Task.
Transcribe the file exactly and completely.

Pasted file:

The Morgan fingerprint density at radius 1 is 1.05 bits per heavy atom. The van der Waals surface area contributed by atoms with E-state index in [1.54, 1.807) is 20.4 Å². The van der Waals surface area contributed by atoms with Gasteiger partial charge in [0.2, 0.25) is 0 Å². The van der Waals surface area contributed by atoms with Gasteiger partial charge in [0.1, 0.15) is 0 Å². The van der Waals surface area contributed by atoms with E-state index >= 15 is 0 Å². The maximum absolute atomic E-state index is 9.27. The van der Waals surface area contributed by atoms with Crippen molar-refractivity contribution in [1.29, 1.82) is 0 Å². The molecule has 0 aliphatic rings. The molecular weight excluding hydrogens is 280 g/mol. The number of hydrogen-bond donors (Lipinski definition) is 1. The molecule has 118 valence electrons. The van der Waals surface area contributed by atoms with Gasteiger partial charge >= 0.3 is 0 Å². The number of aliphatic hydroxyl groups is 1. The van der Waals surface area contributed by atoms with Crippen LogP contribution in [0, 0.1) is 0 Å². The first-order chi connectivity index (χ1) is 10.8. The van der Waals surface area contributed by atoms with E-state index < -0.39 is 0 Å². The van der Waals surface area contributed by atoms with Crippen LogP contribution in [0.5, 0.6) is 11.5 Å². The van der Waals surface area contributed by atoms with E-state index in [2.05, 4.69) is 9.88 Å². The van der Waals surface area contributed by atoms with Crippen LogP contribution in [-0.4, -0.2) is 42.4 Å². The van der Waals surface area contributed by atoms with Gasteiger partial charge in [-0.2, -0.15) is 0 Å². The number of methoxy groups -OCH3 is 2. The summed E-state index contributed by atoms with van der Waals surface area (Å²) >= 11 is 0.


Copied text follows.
The Morgan fingerprint density at radius 1 is 1.05 bits per heavy atom. The van der Waals surface area contributed by atoms with E-state index in [1.54, 1.807) is 20.4 Å². The van der Waals surface area contributed by atoms with Gasteiger partial charge in [0.2, 0.25) is 0 Å². The van der Waals surface area contributed by atoms with Gasteiger partial charge in [0.1, 0.15) is 0 Å². The van der Waals surface area contributed by atoms with E-state index >= 15 is 0 Å². The maximum absolute atomic E-state index is 9.27. The van der Waals surface area contributed by atoms with Crippen molar-refractivity contribution in [1.29, 1.82) is 0 Å². The molecule has 0 aliphatic rings. The molecular weight excluding hydrogens is 280 g/mol. The number of hydrogen-bond donors (Lipinski definition) is 1. The molecule has 118 valence electrons. The van der Waals surface area contributed by atoms with Gasteiger partial charge >= 0.3 is 0 Å². The number of aliphatic hydroxyl groups is 1. The van der Waals surface area contributed by atoms with Crippen LogP contribution in [0, 0.1) is 0 Å². The first-order chi connectivity index (χ1) is 10.8. The van der Waals surface area contributed by atoms with E-state index < -0.39 is 0 Å². The van der Waals surface area contributed by atoms with Crippen LogP contribution in [0.5, 0.6) is 11.5 Å². The van der Waals surface area contributed by atoms with E-state index in [2.05, 4.69) is 9.88 Å². The van der Waals surface area contributed by atoms with Crippen LogP contribution in [-0.4, -0.2) is 42.4 Å². The van der Waals surface area contributed by atoms with Gasteiger partial charge in [-0.2, -0.15) is 0 Å². The number of methoxy groups -OCH3 is 2. The summed E-state index contributed by atoms with van der Waals surface area (Å²) >= 11 is 0.